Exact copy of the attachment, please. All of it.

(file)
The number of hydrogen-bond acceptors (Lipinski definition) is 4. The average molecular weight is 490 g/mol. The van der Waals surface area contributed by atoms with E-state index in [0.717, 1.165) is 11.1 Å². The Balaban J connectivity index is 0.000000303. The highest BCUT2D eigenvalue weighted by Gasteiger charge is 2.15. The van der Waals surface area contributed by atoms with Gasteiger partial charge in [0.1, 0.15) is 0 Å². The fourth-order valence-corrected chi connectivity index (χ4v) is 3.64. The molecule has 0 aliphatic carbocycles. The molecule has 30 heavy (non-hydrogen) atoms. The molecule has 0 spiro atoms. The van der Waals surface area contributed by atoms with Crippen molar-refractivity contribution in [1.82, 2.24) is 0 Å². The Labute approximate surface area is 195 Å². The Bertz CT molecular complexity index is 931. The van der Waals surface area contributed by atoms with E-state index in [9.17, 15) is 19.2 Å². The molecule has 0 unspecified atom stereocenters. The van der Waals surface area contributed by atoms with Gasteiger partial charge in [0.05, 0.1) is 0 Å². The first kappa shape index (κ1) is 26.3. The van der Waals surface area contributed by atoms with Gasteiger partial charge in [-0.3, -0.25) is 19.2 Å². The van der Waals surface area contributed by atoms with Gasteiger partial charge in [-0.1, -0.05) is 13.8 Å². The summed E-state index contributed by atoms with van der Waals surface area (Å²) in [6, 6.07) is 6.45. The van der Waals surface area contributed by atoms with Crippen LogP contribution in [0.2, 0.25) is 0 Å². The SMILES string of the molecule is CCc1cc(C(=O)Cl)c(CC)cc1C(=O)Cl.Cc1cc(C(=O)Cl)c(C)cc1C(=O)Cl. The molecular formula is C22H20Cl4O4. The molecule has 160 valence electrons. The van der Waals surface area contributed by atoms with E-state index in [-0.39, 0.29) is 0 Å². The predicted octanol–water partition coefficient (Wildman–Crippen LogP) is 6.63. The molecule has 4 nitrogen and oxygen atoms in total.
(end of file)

The number of hydrogen-bond acceptors (Lipinski definition) is 4. The average molecular weight is 490 g/mol. The van der Waals surface area contributed by atoms with E-state index in [0.717, 1.165) is 11.1 Å². The Balaban J connectivity index is 0.000000303. The highest BCUT2D eigenvalue weighted by Gasteiger charge is 2.15. The van der Waals surface area contributed by atoms with Gasteiger partial charge in [0.1, 0.15) is 0 Å². The fourth-order valence-corrected chi connectivity index (χ4v) is 3.64. The molecule has 0 aliphatic carbocycles. The molecule has 30 heavy (non-hydrogen) atoms. The molecule has 0 spiro atoms. The van der Waals surface area contributed by atoms with Crippen molar-refractivity contribution in [1.82, 2.24) is 0 Å². The Labute approximate surface area is 195 Å². The Bertz CT molecular complexity index is 931. The van der Waals surface area contributed by atoms with E-state index in [9.17, 15) is 19.2 Å². The molecule has 0 unspecified atom stereocenters. The van der Waals surface area contributed by atoms with Gasteiger partial charge in [0.05, 0.1) is 0 Å². The first kappa shape index (κ1) is 26.3. The van der Waals surface area contributed by atoms with Gasteiger partial charge in [-0.3, -0.25) is 19.2 Å². The van der Waals surface area contributed by atoms with Gasteiger partial charge in [-0.1, -0.05) is 13.8 Å². The summed E-state index contributed by atoms with van der Waals surface area (Å²) in [6, 6.07) is 6.45. The van der Waals surface area contributed by atoms with Crippen LogP contribution in [0.2, 0.25) is 0 Å². The SMILES string of the molecule is CCc1cc(C(=O)Cl)c(CC)cc1C(=O)Cl.Cc1cc(C(=O)Cl)c(C)cc1C(=O)Cl. The molecular formula is C22H20Cl4O4. The molecule has 160 valence electrons. The van der Waals surface area contributed by atoms with E-state index in [-0.39, 0.29) is 0 Å². The predicted octanol–water partition coefficient (Wildman–Crippen LogP) is 6.63. The molecule has 4 nitrogen and oxygen atoms in total.